The Nines

Director – John August

Writer – John August

Starring – Ryan Reynolds, Hope Lange, Melissa McCarthy, Elle Fanning


So peculiar yet strangely engaging is John August’s directorial debut The Nines that it surely leaves each individual viewer perplexed in their own way but ultimately satisfied that they gave this rarity a chance.

To explain the plot of this film would be an exercise in futility without giving away everything that happens but I will at least try to give some sort of synopsis. The film is split into three parts; one about a troubled actor, one about a television writer/director and one about a videogame designer (all played by Ryan Reynolds) and the film unfolds by the three stories intertwining with each other in mysterious ways.

Cult cinema is a sub-genre (of sorts) I am a huge fan of. Donne Darko is one of my favourite movies of all time and there are countless other films I just love simply for their weirdness. The Nines is not a film I would immediately say I loved but upon further viewings and dissections I could come to that opinion. If you found the aforementioned Donnie Darko to your taste then you will probably find something to enjoy in this film. It is a brain-fizzing triple-whammy journey into the meaning of life, personal identity and the state of the world as we know it today. And although the film may be a bit too ambitious in its ideas and maybe it doesn’t fully convince the audience of what it’s attempting to say but you have to admire it for its attempt at doing so. So many films nowadays are formulaic, boring schlock that have no merit but to shut off your brain for a couple of hours. At least The Nines tries to be something different, tries to accomplish something most wouldn’t and I for one give it credit just for that.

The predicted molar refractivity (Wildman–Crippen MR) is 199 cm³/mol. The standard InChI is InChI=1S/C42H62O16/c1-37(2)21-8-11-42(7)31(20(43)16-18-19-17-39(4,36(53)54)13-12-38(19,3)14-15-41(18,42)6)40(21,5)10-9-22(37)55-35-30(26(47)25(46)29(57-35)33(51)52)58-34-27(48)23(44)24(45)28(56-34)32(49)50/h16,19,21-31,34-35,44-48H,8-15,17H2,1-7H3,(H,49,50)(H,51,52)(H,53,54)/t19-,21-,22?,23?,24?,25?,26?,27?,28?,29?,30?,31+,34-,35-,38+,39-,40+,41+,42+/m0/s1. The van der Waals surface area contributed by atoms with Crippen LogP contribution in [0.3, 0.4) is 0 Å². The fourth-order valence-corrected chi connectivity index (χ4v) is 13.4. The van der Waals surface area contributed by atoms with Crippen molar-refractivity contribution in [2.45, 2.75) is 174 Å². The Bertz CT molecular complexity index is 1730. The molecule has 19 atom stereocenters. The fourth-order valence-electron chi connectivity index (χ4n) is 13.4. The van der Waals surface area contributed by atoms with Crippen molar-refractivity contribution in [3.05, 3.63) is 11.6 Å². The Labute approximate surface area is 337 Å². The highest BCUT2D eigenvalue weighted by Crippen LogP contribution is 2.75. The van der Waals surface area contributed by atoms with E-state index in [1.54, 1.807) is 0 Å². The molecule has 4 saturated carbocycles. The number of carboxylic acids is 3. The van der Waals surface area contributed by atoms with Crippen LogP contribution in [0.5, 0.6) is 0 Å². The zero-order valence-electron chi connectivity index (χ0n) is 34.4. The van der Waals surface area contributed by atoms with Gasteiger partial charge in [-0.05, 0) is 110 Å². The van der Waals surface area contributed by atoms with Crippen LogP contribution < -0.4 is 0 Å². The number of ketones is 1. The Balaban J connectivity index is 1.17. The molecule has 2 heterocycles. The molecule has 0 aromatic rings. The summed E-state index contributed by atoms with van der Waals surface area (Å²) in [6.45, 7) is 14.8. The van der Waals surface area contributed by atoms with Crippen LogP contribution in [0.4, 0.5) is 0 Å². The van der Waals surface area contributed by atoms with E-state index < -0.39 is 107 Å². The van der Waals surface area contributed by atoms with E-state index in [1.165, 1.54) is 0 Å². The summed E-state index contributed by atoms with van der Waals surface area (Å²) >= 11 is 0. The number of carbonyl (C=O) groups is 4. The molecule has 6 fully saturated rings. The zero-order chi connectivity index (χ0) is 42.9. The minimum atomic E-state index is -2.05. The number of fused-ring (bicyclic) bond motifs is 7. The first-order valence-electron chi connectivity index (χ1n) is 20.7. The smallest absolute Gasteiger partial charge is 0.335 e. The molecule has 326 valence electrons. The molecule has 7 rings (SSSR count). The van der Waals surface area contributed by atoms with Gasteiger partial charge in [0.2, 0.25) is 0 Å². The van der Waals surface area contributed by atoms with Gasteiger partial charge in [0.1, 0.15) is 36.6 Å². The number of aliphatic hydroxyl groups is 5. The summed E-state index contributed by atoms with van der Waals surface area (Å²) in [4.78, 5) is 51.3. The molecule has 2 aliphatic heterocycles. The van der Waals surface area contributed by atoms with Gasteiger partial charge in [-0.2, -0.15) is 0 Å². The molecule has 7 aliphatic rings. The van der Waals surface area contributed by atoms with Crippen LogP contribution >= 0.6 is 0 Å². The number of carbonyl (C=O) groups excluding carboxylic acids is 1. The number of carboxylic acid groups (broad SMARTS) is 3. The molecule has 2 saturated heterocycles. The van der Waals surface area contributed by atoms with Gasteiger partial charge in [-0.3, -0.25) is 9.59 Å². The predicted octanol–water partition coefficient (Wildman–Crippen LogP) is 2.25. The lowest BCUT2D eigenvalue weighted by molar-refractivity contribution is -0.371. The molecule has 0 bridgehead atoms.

As strange and confusing as the film is I have to admit I was in tune with it. Although, for the most part, I had no idea what the hell was going, within the context of the film and in losing myself within it I was sort on the same wavelength. Now I don’t claim to be someone who can understand what most are left confused by but there was just something about this film that had me firmly in its perplexing grip.

I can’t go too much into depth with what actually happens in the film and my thoughts about specific things as that would enter the uncharted spoiler territory. But what I will say is the way the film works in three different sections I thought at first was a tad pointless but by the end it would make even less sense if it were done in any other way. As we are slowly given clues as to what it’s all about, the film’s structure strangely works in its own peculiar little way. There is no doubt a plethora of things that I have missed upon first viewing that I would more than want to notice on a second.

Ryan Reynolds is an actor I like most of the time. He has made some stupid role choices in the past (ala The Amityville Horror remake) but most of the time he is a solid, quite underrated actor. I was surprised and yet happy to see him take on a role (actually three) like this as it proves he has versatility and a nose for unique projects. I can’t quite say he is fantastic here but he was certainly more than adequate. I think the same goes for the rest of the cast; perhaps not perfect but good enough.

This is writer John August’s (writer of such films as Big Fish and Charlie and the Chocolate Factory) debut film as a director and for a first timer this is impressive stuff. It would perhaps be a bit odd for an experienced director to make this film but in a weird way it makes sense for a debut director to do so. And despite August’s brave ambition’s being not entirely convincing I admire them none the less.

But in the end I can’t quite recommend The Nines, at least not to a general audience. Personally I had a fun and thought-provoking time with it but any general movie goer who just happens to stumble upon it will no doubt be left confused and annoyed. Whether you are the former or the latter you will have to find out for yourself.

2 thoughts on “The Nines”

  1. The overlapping storyline of the Nines resolves itself nicely at the end… and although Reynolds is a versatile, it was Melissa McCarthy who did a particularly great job of adding color to the whole thing.

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